Monday, January 29, 2007

The Whole Truth

A few months ago, my friend Poorvi wanted me to meet her boyfriend. Her family believes that the only way to marry is to have the parents arrange it. Needless to say, they knew nothing of the existence of Steve. I met them, we went out together and had a wonderful time.

Late that night when I was half asleep, Poorvi called to ask the inevitable question "So what did you think of him ?" I know of no other question that is quite as difficult to answer. My answer was truthful but incomplete. I told her I thought Steve was a decent guy, very easy to talk to and like.

The part that I did not tell her was that I saw no real spark between them and feared they would grow apart emotionally once the exhilaration of a new relationship faded. As hard as I tried, I could not visualize them as a couple. I told myself it was not my place to say any of that and besides I could be entirely wrong.

Since that meeting, whenever Poorvi calls me it is always about how Steve's interest in her seems to be waning and how he tells her nothing has changed and its all in her imagination. She is not convinced and asks me what she should do. She wonders if she should break up and move on but likes him too much to summon the courage to do so. The longer she waits the more she will hurt.

Though she lives with her family, she can't share any of this with them. Each time we talk about Steve, I feel guilty. Maybe I could have spared her the pain by telling her the whole truth but what if I had been wrong. Instead I dispense platitudes on the nature and purpose of relationships and how all will be well in the end.

A few years ago when I lived for a couple of weeks with Naina and her husband, she confessed that she always knew my ex and I would not work out and had wanted to warn me before we got married. I asked her "Why didn't you ?" Her answer was no different from my reasons for not wanting to tell Poorvi that she and Steve will not work. There is a fine line between honesty and presumption and like Naina I fear to cross it.

Naina's own marriage has been difficult but she has chosen to accept her fate and stay on. Poorvi trusts my judgement because I am the veteran of a few failed relationships. It is incredibly sad when we learn lessons the hard way and yet when our friends look to us for help, we let them slide down the same slippery slope of mistakes we made ourselves.

We want to believe that there are exceptions to the rule and for those that we care about the exception will apply. Both Naina and I are guilty of this.

Reading this poem by Nikki Giovanni made me think about Poorvi


in life
one is always

like we juggle our mothers
against our fathers

or one teacher
against another
(only to balance our grade average)

3 grains of salt
to one ounce truth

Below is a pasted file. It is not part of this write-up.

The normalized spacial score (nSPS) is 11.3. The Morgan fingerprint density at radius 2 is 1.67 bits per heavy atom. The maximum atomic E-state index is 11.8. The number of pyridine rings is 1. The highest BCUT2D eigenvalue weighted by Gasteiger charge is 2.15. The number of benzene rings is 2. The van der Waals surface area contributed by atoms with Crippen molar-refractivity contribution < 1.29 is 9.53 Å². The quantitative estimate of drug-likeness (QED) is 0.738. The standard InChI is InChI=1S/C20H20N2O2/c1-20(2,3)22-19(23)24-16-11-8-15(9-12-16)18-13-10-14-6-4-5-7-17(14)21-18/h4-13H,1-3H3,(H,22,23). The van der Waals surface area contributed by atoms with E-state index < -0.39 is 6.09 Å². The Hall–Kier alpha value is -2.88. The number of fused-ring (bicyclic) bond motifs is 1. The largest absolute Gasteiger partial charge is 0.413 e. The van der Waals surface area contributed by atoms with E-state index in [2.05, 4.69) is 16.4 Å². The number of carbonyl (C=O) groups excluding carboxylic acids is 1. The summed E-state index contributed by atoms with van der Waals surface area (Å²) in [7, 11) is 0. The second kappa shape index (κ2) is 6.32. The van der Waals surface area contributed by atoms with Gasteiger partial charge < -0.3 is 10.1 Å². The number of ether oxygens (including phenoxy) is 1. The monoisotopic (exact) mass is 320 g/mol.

our sweet black essence
or the funky honkies down the street

and lately i've begun wondering
if you're trying to tell me something

we used to talk all night
and do things alone together

and i've begun

(as a reaction to a feeling)
to balance
the pleasure of loneliness
against the pain
of loving you


Prerona said...

its a hard situation. my childhood friend - she started seeing this guy i just knew was an asshole. i went all out to stop her. told her eventually running out of things to say that she wud have to choose between us. i mean i tried everything i cud think of. even talked to her mom. nothing worked. in a month he was beating her up and threatening to tell all her relatives that she had slept with him if she broke up. it was a nightmare.

i have often faced similar situations with my sister since then - she is 10 years my junior.

point is, we cant stop someone make a life choice - however much a stakeholder we feel we are in their lives and in their griefs and sorrows.

and the other thing i learnt is that whatever happens and however much it hurts and verything, its not the end of the world. its what life is about - u live & learn.

yet, if it werent that way, so much heartache could have been saved ...

dunno ...

Priyamvada_K said...

I think you should tell her - since she is soliciting your opinion. If she wasn't asking then you can stay quiet, but if she is your good friend and wants your opinion, tell it like it is. May spare her a lot of heartache.

Its one thing to like someone, but minus the chemistry, all you get is brotherly love. And that's not a foundation for longterm togetherness.


Heartcrossings said...

Prerona - I agree. Its hard to play good cop in another person's relationship even when they are bestowing that role upon you. Sometimes it seems as if you have to make your own mistakes to learn important life lessons.

Priya - What's odd about this situation is that my friend thinks she and Steve have great chemistry.
Does my not seeing it render it non-existent ? I would like to assume that is true - finally it is her (and their) relationship and she ought to know better than an outsider.

I also wonder if I am not cynical because of a few bad experiences I have had myself. Maybe I am not seeing things in the positive light that I should. It just feels too onerous a responsibility to tell it like I "think" it is.